But with RSS, I get approximately a 2.4% clickthrough rate. To generate the same 1,000 visitors, I’d have to have 24,000 RSS subscribers. Maybe I should deprioritize RSS feeds and instead prioritize post syndication through email. In fact, I’ll probably do just that.
Brands Brands Brands
I wrote about personal branding a while ago, and I still think it important to keep in mind. As you build your social followings and put content around the Internet, you build your brand as a trusted content producer and can drive more traffic.
As an example, Rand has built himself a good name in the SEO industry and a lot of followers. When he shared out his post recently about his journey towards self-awareness, he generated over 900 clicks:
I’ve also found that if you have a presence online, you can drive traffic to new sites with just your own name. I launched a site SingleGeared back in August or so. At first it was focused on cycling, though I pretty quickly realized that I wasn’t as passionate about building an audience around that as I thought. So I pivoted it to focus on people who are moving forward in life (I don’t post enough, but I have some more post ideas), which is tangentially related to the audience on this site. Check out the traffic difference (time on site is way down because the old content had a lot of videos):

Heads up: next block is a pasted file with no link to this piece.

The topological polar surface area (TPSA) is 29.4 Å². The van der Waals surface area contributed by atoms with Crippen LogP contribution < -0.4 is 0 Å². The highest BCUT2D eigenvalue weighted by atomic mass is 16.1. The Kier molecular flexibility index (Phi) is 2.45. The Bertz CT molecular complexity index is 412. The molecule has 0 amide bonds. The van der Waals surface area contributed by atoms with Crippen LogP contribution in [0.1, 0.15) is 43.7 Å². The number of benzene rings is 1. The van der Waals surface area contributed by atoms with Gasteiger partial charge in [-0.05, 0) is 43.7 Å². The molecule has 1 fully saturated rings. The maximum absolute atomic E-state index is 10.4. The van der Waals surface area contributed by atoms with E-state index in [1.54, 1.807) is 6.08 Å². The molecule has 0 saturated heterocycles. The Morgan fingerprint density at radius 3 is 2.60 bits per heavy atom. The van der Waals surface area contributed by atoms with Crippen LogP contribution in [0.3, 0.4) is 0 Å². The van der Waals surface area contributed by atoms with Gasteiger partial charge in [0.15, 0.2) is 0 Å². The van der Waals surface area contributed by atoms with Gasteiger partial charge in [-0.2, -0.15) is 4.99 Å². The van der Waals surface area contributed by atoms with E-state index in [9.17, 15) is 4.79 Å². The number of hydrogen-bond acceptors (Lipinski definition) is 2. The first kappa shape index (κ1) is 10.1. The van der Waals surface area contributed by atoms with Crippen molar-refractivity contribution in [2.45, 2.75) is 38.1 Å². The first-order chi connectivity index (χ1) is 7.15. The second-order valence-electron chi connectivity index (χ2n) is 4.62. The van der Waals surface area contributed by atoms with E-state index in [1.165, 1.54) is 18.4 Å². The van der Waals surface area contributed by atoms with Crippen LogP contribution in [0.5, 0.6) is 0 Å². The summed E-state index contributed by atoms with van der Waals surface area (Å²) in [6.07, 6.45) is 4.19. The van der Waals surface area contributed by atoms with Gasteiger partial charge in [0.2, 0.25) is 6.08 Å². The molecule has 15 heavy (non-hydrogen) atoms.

Brands can also invest in the same way, engaging their users with content on social networks. RedBull and GoPro do this really well across their social networks, driving engagement with high-quality content. GoPro even does a lot of Sponsored posts on Facebook to increase the number of Likes on their content, which I think is really smart.
A third way to leverage this shift towards people trusting brands and using social media is to invest time in those areas and de-anonymize yourself. Of course as an SEO, but moreso as a content publisher myself, I’m going to talk about authorship:
If you’re a publisher on a site, you should also be a publisher on social networks, sharing out useful information to your users. My favorite way to leverage social and to help people know who you are around the Internet is through streamlining your personal profiles, especially your pictures. Ross Hudgens wrote a great post about this on YOUmoz a while ago that I have taken to heart. Check out Ross’s profiles:
What do you think? Are we moving away from being loyal to sites and instead becoming loyal to individuals and brands, even outside of their websites? Are we using social media as our aggregators now, and using apps like Flipboard in a similar way?